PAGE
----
This pdf is 18 pages long, 1 page front cover, 1 page editorial, 2 pages of advertisements and 1 page SRD, leaving 13 pages of content, so let's check out these new traits for pirates and privateers, especially useful for the Skull & Shackles-AP or Freeport-campaigns.
Before I get into this review, I have to make something clear: I really like the basic premise of traits - further individualizing characters according to their backgrounds. What I personally always considered balanced, but oh so boring, was the execution of most traits: Let's face it - a minor bonus of +1 or 2 to skills is nothing to write home about. This installment of the 101-series thankfully takes another approach to traits: Essentially, the design-goal of this pdf, according to a side-box, is pushing the boundaries and adding a bit excitement to traits. Essentially, traits in this book are often more powerful than usual for traits, but come with restrictions on their usability.
A neat example for this new approach would be the trait "Balance the Books" - a friend or allied NPC is indebted to you in such a way that they're willing to lay down their life for the PC. This might have them take the place of the character in prison, resurrect the character once or do a similar, significant task on behalf of the PC - but only once. Another rather interesting case would be "Accursed Corsair", which enables the PC to take an oracle's curse, including all penalties and benefits. If you haven't noticed by now, the traits not only go beyond what you'd usually expect, but also provide what I'd consider "background-hooks". In my home game, I tend to give story-awards for good background stories and in-built character hooks and exactly as such can many of these traits be considered. One of my favorite traits assumes that you have made a dark pact that lets you summon a desolate ship/ghost vessel, usable only by you and your first mate, rise from the waves - which might, at least once, save your skin. While not worth anything, the iconic act of raising a ship from Davey's locker is just too cool, even if you cannot sell it for gain.
Of course, more mundane traits are included as well: If you for example want a weaponized peg-leg there's a trait for it, as there's one for having depth-perception in spite of just having one eye and an eye-patch. "By Land or by Sea" is another smart trait, granting your merfolk character the amphibious subtype and the ability to change into biped-form. If you're inclined to play rather a noble and cool commander, "Face Death with Dignity" might be up your alley: Once per week, when being under the effects of fear, you ignore the frightened condition and gain a modified version of the confusion condition, sans "attack self" and "attack nearest creature", but with +2 to Str and Con and +1 to will-saves. The restriction to "usable once per week" is applied in more than one trait, making what would otherwise be too strong for a trait actually work well and more importantly: COUNT. A trait that is integral part of your background story might actually make a DIFFERENCE. This is why I really like this book - it provides traits that deserve the name and re-imagine the rather bland basic concept of traits to a new level that makes them feel more distinct from feats, talents etc.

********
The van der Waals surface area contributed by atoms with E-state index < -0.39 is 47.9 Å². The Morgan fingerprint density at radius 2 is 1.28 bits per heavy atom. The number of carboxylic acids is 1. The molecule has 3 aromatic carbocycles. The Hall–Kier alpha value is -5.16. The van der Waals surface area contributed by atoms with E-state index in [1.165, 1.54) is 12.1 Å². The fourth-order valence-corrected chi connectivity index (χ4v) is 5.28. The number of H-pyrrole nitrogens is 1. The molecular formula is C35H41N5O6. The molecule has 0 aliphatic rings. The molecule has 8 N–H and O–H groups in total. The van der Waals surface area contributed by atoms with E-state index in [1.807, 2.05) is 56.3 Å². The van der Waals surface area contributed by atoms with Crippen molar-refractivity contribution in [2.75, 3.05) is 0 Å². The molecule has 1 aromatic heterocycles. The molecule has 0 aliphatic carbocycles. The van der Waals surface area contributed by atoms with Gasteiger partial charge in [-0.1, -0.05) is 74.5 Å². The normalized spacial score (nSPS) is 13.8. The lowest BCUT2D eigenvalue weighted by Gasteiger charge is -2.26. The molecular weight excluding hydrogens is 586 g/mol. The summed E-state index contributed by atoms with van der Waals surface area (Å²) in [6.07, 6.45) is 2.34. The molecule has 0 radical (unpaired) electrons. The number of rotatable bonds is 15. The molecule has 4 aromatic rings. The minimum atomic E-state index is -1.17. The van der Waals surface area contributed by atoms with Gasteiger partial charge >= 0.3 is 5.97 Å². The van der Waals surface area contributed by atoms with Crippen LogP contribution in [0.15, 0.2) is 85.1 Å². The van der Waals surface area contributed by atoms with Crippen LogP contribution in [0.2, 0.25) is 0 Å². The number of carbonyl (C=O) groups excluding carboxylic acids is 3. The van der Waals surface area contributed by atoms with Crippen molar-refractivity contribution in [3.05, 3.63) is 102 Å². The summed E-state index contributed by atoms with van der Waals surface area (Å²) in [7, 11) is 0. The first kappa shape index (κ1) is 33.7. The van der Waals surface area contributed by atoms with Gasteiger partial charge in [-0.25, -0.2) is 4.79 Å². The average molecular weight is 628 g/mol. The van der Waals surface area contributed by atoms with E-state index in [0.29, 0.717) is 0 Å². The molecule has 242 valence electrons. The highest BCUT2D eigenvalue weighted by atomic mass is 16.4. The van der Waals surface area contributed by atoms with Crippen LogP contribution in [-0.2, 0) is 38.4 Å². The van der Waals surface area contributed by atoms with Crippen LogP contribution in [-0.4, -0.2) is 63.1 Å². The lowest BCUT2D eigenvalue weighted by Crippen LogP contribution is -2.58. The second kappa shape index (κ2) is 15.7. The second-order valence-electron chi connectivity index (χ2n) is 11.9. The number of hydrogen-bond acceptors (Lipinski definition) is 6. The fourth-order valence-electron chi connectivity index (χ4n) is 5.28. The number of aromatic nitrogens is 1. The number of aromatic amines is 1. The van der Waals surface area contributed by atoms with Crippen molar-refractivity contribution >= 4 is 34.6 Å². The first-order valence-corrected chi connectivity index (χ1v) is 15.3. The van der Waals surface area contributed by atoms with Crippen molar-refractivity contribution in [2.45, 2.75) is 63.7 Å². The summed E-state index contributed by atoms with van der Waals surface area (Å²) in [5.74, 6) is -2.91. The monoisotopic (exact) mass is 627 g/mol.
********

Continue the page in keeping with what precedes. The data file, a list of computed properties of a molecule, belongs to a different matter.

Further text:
I also enjoyed a trait that lets you start play as a restless soul (from the excellent RiP-supplement or In the Company of Monsters) or start game with a curse that ensures you becoming one. My absolute favorite of the bunch, though, is the trait "Parrot Voice": You are mute, but gain a parrot-familiar that squawks the somatic components of your spells while sitting on your shoulders. This is genius!
Editing and formatting are slightly worse than I've come to expect from Rite Publishing: Aforementioned Parrot-Voice trait e.g. suffers from 2 minor glitches. While not impeding my ability to understand the content, I think that another pass at editing would have been a good idea. Layout adheres to a 2-column standard and the classic stock-art pictures are fitting. The pdf comes with no bookmarks, which is another minor downer. I'm in a bit of a pinch here: On the one hand I absolutely LOVE the new approach taken to traits herein. On the other hand, this installment of the 101-series is not as stunningly awesome as its predecessor. While still a good book oozing usability and cool options for any Freeport or Skull & Shackles-game, I feel that this book could have used a bit more polish on the side of formal criteria. In the end, though, all my points of criticism have to be taken as nagging on a very high level. My final verdict will thus be 4 stars - a good book that falls a bit short of absolute excellence.
[4 of 5 Stars!]